The three Ps for an agile transformation are Process, People and Platform. Reams of documents have been written up around the process angle. Professionals all over appreciate the different practices and lingos related to process, viz. stand-ups, retros, huddles etc. We will hence touch upon the other two Ps in greater detail below.

A.              People

This is an area where one can easily provide lip service. We have seen agile engagements where, one does not even have a dedicated team. There are floating resources coming in and out of the team. Management requires additional reporting. The team does not speak to the customer. Someone else (management) has sized the work, created the schedule and has asked the team to deliver in an agile manner. If any of these are happening in your projects, then you can be rest assured you are not running an agile project. A truly agile team will be empowered. A truly agile team will make demands from the management and customer. Truly agile teams will pushback to management and the customer. How one inculcates this culture will vary from organization to organization. However a few practical suggestions are given below,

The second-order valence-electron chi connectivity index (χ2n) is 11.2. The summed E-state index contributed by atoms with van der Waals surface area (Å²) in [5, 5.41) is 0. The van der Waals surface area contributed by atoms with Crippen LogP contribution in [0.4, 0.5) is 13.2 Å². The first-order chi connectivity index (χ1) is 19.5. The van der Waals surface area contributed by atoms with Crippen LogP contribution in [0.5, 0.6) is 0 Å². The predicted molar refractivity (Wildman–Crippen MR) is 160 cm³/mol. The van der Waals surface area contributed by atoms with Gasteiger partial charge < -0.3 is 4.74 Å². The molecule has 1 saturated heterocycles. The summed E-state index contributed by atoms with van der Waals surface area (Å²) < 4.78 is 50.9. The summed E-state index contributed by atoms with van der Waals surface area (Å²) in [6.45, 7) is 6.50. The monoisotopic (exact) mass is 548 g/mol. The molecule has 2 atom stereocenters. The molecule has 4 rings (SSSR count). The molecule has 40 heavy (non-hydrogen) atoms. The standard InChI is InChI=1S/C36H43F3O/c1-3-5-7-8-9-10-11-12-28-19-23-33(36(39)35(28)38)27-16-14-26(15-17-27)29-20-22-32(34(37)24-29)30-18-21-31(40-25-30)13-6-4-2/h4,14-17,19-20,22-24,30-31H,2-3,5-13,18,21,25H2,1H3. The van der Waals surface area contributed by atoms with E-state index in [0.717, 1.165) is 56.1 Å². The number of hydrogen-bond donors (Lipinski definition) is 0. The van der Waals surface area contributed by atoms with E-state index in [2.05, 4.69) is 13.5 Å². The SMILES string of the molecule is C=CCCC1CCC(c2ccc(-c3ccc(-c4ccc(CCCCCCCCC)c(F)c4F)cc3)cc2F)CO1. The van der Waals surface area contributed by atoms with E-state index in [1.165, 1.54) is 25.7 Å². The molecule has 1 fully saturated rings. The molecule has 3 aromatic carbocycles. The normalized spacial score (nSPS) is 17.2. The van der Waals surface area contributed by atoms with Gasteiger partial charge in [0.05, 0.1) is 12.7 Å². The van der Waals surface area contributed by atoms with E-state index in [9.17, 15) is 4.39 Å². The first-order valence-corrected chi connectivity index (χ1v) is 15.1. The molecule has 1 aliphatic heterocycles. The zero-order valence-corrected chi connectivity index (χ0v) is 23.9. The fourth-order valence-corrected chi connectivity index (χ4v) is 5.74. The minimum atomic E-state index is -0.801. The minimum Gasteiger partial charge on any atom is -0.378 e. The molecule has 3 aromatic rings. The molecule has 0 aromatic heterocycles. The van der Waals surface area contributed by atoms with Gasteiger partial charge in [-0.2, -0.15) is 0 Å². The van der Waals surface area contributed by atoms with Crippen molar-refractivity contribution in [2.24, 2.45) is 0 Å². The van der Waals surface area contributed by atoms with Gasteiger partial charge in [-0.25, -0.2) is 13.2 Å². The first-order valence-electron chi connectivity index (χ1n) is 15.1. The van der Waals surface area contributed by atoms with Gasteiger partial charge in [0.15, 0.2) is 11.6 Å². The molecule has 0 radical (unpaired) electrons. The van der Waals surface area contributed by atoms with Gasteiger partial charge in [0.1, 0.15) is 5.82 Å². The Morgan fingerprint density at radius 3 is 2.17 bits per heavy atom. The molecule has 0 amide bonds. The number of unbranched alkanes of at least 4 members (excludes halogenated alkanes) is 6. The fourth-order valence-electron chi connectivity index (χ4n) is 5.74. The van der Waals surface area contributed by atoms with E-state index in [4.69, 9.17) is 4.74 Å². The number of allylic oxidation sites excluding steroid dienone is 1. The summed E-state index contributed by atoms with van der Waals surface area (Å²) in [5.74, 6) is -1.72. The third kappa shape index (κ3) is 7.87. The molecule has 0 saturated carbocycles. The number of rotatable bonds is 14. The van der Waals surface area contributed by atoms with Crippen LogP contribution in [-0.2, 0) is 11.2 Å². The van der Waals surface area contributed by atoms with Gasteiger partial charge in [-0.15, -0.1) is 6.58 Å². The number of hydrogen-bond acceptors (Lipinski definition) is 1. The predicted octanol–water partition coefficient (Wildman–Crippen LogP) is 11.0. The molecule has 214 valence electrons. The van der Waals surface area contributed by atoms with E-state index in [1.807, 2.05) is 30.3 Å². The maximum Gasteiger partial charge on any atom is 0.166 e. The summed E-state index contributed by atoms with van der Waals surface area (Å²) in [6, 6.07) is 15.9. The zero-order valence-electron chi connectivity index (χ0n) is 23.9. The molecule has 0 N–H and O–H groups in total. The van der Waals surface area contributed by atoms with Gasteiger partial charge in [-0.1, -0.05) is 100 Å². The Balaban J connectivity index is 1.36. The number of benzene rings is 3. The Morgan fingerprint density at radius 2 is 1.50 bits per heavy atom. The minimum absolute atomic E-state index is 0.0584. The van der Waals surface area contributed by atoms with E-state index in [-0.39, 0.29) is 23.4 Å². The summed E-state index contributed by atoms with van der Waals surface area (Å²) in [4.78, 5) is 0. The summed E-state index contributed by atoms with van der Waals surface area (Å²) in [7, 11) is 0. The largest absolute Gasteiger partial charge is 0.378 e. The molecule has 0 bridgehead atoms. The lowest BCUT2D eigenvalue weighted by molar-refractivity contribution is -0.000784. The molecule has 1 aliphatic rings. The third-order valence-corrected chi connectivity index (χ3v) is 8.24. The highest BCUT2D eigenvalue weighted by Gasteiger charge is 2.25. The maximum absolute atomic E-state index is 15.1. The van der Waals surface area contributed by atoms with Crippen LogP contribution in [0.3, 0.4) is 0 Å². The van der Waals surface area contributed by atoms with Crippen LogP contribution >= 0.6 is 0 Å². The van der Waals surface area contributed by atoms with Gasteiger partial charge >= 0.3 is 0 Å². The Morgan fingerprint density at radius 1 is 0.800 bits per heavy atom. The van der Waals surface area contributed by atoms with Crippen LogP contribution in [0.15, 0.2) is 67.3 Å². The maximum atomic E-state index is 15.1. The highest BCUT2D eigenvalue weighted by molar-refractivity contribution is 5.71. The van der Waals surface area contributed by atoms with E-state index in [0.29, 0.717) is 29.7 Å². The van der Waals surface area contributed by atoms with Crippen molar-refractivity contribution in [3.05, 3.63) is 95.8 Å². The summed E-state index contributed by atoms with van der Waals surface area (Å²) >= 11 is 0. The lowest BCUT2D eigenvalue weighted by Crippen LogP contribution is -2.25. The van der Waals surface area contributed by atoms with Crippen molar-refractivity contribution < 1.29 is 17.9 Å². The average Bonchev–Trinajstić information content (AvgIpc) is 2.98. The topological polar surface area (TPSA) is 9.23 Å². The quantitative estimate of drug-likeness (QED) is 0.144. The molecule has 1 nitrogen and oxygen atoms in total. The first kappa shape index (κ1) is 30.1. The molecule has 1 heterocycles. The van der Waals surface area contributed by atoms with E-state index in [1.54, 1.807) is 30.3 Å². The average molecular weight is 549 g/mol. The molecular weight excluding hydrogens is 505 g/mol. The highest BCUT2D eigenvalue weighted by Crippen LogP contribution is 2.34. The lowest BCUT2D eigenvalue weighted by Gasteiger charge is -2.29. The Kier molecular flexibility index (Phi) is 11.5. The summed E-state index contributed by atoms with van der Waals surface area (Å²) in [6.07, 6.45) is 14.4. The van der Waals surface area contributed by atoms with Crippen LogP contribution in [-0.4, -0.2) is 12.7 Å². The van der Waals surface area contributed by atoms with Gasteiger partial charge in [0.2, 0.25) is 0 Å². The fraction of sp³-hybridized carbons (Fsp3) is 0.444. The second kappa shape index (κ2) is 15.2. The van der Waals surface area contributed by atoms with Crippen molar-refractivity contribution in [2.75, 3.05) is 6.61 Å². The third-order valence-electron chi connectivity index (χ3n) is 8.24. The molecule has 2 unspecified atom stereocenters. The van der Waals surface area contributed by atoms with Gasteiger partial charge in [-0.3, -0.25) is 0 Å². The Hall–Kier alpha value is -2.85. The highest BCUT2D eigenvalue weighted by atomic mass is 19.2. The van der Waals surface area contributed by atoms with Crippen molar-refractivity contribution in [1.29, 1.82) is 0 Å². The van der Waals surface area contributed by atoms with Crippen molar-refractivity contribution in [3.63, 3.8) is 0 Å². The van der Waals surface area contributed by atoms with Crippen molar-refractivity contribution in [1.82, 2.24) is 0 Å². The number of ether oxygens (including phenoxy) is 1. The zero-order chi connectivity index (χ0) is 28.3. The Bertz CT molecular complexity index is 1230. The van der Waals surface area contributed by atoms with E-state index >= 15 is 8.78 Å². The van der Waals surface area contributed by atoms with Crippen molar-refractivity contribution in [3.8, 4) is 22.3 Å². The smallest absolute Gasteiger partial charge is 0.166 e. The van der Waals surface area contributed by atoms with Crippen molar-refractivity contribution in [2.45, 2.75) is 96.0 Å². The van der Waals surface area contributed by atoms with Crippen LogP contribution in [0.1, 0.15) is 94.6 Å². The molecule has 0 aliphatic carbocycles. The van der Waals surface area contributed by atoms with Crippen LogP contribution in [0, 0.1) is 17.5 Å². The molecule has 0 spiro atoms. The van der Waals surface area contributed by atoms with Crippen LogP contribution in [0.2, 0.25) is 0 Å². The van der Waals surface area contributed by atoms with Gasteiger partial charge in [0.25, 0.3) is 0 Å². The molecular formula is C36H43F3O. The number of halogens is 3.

·       Answer any and all questions of the team. Even if they are the most ludicrous and do not seem relevant to the project.
·       Keep communication transparent. Let everyone know how we are doing on cost, schedule and customer satisfaction as well.
·       Run feedback sessions once a month at the minimum. Everyone should get to give feedback to everyone else. To start with keep it anonymous if there is fear within the team.